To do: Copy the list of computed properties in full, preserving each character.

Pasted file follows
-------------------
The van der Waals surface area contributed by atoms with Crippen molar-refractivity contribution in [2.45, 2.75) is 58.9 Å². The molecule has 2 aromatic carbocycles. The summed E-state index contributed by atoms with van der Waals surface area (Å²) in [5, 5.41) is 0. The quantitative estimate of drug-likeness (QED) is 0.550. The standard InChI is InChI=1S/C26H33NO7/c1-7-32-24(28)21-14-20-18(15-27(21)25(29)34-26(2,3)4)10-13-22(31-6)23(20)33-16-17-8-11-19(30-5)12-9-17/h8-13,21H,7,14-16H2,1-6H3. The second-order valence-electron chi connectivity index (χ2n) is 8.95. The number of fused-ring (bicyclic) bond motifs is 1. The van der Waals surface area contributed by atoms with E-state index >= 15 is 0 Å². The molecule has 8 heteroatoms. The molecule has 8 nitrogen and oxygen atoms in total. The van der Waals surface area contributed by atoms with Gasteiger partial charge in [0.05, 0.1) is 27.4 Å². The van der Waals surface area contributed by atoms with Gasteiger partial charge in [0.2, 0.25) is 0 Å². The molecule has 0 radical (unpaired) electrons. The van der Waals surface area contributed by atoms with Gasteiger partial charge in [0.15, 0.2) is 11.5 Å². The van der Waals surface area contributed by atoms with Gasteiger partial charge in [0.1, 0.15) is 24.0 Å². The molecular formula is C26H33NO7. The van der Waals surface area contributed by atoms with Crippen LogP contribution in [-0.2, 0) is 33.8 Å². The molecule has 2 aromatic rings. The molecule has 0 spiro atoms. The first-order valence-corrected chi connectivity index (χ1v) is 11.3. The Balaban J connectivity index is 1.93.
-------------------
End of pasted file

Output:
The van der Waals surface area contributed by atoms with Crippen molar-refractivity contribution in [2.45, 2.75) is 58.9 Å². The molecule has 2 aromatic carbocycles. The summed E-state index contributed by atoms with van der Waals surface area (Å²) in [5, 5.41) is 0. The quantitative estimate of drug-likeness (QED) is 0.550. The standard InChI is InChI=1S/C26H33NO7/c1-7-32-24(28)21-14-20-18(15-27(21)25(29)34-26(2,3)4)10-13-22(31-6)23(20)33-16-17-8-11-19(30-5)12-9-17/h8-13,21H,7,14-16H2,1-6H3. The second-order valence-electron chi connectivity index (χ2n) is 8.95. The number of fused-ring (bicyclic) bond motifs is 1. The van der Waals surface area contributed by atoms with E-state index >= 15 is 0 Å². The molecule has 8 heteroatoms. The molecule has 8 nitrogen and oxygen atoms in total. The van der Waals surface area contributed by atoms with Gasteiger partial charge in [0.05, 0.1) is 27.4 Å². The van der Waals surface area contributed by atoms with Gasteiger partial charge in [0.2, 0.25) is 0 Å². The molecule has 0 radical (unpaired) electrons. The van der Waals surface area contributed by atoms with Gasteiger partial charge in [0.15, 0.2) is 11.5 Å². The van der Waals surface area contributed by atoms with Gasteiger partial charge in [0.1, 0.15) is 24.0 Å². The molecular formula is C26H33NO7. The van der Waals surface area contributed by atoms with Crippen LogP contribution in [-0.2, 0) is 33.8 Å². The molecule has 2 aromatic rings. The molecule has 0 spiro atoms. The first-order valence-corrected chi connectivity index (χ1v) is 11.3. The Balaban J connectivity index is 1.93.